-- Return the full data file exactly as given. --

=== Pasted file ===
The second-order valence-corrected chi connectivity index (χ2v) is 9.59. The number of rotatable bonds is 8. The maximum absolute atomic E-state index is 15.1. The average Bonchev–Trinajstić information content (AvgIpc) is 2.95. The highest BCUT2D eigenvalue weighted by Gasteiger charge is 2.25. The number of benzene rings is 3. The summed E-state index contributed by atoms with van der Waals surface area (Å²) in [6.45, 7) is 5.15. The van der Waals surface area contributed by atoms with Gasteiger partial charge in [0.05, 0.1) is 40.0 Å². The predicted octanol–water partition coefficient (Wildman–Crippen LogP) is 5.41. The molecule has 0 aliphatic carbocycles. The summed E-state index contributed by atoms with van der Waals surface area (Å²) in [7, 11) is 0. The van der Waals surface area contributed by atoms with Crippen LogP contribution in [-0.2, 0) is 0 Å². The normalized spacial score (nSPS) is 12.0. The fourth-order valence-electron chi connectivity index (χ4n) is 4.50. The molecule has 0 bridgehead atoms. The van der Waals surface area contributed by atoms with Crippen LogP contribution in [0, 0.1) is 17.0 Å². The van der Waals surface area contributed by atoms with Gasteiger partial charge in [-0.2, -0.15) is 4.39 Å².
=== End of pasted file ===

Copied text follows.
The second-order valence-corrected chi connectivity index (χ2v) is 9.59. The number of rotatable bonds is 8. The maximum absolute atomic E-state index is 15.1. The average Bonchev–Trinajstić information content (AvgIpc) is 2.95. The highest BCUT2D eigenvalue weighted by Gasteiger charge is 2.25. The number of benzene rings is 3. The summed E-state index contributed by atoms with van der Waals surface area (Å²) in [6.45, 7) is 5.15. The van der Waals surface area contributed by atoms with Gasteiger partial charge in [0.05, 0.1) is 40.0 Å². The predicted octanol–water partition coefficient (Wildman–Crippen LogP) is 5.41. The molecule has 0 aliphatic carbocycles. The summed E-state index contributed by atoms with van der Waals surface area (Å²) in [7, 11) is 0. The van der Waals surface area contributed by atoms with Crippen LogP contribution in [-0.2, 0) is 0 Å². The normalized spacial score (nSPS) is 12.0. The fourth-order valence-electron chi connectivity index (χ4n) is 4.50. The molecule has 0 bridgehead atoms. The van der Waals surface area contributed by atoms with Crippen LogP contribution in [0, 0.1) is 17.0 Å². The van der Waals surface area contributed by atoms with Gasteiger partial charge in [-0.2, -0.15) is 4.39 Å².